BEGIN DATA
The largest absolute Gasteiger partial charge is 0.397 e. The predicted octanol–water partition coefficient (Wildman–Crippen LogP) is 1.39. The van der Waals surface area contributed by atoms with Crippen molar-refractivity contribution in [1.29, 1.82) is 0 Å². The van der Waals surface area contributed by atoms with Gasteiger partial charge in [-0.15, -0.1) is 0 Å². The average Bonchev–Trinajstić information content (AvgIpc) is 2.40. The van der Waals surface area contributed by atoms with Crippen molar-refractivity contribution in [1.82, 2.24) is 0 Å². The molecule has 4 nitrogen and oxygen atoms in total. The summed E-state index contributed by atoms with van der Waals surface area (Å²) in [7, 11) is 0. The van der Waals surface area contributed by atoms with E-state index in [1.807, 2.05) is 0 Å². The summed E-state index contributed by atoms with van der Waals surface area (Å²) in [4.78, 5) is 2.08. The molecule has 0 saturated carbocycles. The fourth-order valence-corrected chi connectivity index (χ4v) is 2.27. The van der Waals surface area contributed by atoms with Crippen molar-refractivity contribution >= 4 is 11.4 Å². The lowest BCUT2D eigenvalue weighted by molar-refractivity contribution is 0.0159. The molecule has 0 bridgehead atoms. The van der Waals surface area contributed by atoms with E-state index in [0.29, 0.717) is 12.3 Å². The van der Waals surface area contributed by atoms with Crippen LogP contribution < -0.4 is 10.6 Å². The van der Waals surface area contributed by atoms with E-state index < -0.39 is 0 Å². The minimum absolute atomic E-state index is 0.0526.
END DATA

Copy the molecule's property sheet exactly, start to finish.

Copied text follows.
The largest absolute Gasteiger partial charge is 0.397 e. The predicted octanol–water partition coefficient (Wildman–Crippen LogP) is 1.39. The van der Waals surface area contributed by atoms with Crippen molar-refractivity contribution in [1.29, 1.82) is 0 Å². The van der Waals surface area contributed by atoms with Gasteiger partial charge in [-0.15, -0.1) is 0 Å². The average Bonchev–Trinajstić information content (AvgIpc) is 2.40. The van der Waals surface area contributed by atoms with Crippen molar-refractivity contribution in [1.82, 2.24) is 0 Å². The molecule has 4 nitrogen and oxygen atoms in total. The summed E-state index contributed by atoms with van der Waals surface area (Å²) in [7, 11) is 0. The van der Waals surface area contributed by atoms with E-state index in [1.807, 2.05) is 0 Å². The summed E-state index contributed by atoms with van der Waals surface area (Å²) in [4.78, 5) is 2.08. The molecule has 0 saturated carbocycles. The fourth-order valence-corrected chi connectivity index (χ4v) is 2.27. The van der Waals surface area contributed by atoms with Crippen molar-refractivity contribution >= 4 is 11.4 Å². The lowest BCUT2D eigenvalue weighted by molar-refractivity contribution is 0.0159. The molecule has 0 bridgehead atoms. The van der Waals surface area contributed by atoms with E-state index in [0.29, 0.717) is 12.3 Å². The van der Waals surface area contributed by atoms with Crippen LogP contribution < -0.4 is 10.6 Å². The van der Waals surface area contributed by atoms with E-state index < -0.39 is 0 Å². The minimum absolute atomic E-state index is 0.0526.